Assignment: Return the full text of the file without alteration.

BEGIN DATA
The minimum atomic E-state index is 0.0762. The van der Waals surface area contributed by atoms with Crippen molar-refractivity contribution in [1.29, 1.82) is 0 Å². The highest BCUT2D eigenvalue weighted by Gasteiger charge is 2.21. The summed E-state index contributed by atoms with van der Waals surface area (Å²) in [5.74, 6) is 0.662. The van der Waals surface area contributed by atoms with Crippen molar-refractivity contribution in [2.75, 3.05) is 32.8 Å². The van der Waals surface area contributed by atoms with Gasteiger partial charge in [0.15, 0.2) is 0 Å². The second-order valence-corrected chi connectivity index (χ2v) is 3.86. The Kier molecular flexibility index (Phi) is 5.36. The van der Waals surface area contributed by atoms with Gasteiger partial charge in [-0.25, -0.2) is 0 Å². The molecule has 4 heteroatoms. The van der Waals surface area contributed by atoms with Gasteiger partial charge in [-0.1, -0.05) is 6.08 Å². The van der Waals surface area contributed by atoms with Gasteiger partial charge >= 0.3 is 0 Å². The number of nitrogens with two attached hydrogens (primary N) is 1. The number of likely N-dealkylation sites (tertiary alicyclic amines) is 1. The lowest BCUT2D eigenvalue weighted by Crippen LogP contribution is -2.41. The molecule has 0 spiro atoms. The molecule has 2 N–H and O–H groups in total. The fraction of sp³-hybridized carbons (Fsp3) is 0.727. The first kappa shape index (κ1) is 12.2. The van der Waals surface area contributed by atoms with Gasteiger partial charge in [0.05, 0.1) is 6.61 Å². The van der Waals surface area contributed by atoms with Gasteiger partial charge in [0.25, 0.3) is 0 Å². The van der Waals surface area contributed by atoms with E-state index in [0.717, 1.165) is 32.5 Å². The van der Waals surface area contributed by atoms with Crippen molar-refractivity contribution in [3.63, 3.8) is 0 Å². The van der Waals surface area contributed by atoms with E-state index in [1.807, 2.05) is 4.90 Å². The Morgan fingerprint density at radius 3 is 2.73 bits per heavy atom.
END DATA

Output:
The minimum atomic E-state index is 0.0762. The van der Waals surface area contributed by atoms with Crippen molar-refractivity contribution in [1.29, 1.82) is 0 Å². The highest BCUT2D eigenvalue weighted by Gasteiger charge is 2.21. The summed E-state index contributed by atoms with van der Waals surface area (Å²) in [5.74, 6) is 0.662. The van der Waals surface area contributed by atoms with Crippen molar-refractivity contribution in [2.75, 3.05) is 32.8 Å². The van der Waals surface area contributed by atoms with Gasteiger partial charge in [0.15, 0.2) is 0 Å². The second-order valence-corrected chi connectivity index (χ2v) is 3.86. The Kier molecular flexibility index (Phi) is 5.36. The van der Waals surface area contributed by atoms with Gasteiger partial charge in [-0.25, -0.2) is 0 Å². The molecule has 4 heteroatoms. The van der Waals surface area contributed by atoms with Gasteiger partial charge in [-0.1, -0.05) is 6.08 Å². The van der Waals surface area contributed by atoms with Gasteiger partial charge >= 0.3 is 0 Å². The number of nitrogens with two attached hydrogens (primary N) is 1. The number of likely N-dealkylation sites (tertiary alicyclic amines) is 1. The lowest BCUT2D eigenvalue weighted by Crippen LogP contribution is -2.41. The molecule has 0 spiro atoms. The molecule has 2 N–H and O–H groups in total. The fraction of sp³-hybridized carbons (Fsp3) is 0.727. The first kappa shape index (κ1) is 12.2. The van der Waals surface area contributed by atoms with Gasteiger partial charge in [0.05, 0.1) is 6.61 Å². The van der Waals surface area contributed by atoms with Gasteiger partial charge in [0.25, 0.3) is 0 Å². The van der Waals surface area contributed by atoms with E-state index in [0.717, 1.165) is 32.5 Å². The van der Waals surface area contributed by atoms with Crippen molar-refractivity contribution in [3.63, 3.8) is 0 Å². The van der Waals surface area contributed by atoms with E-state index in [1.807, 2.05) is 4.90 Å². The Morgan fingerprint density at radius 3 is 2.73 bits per heavy atom.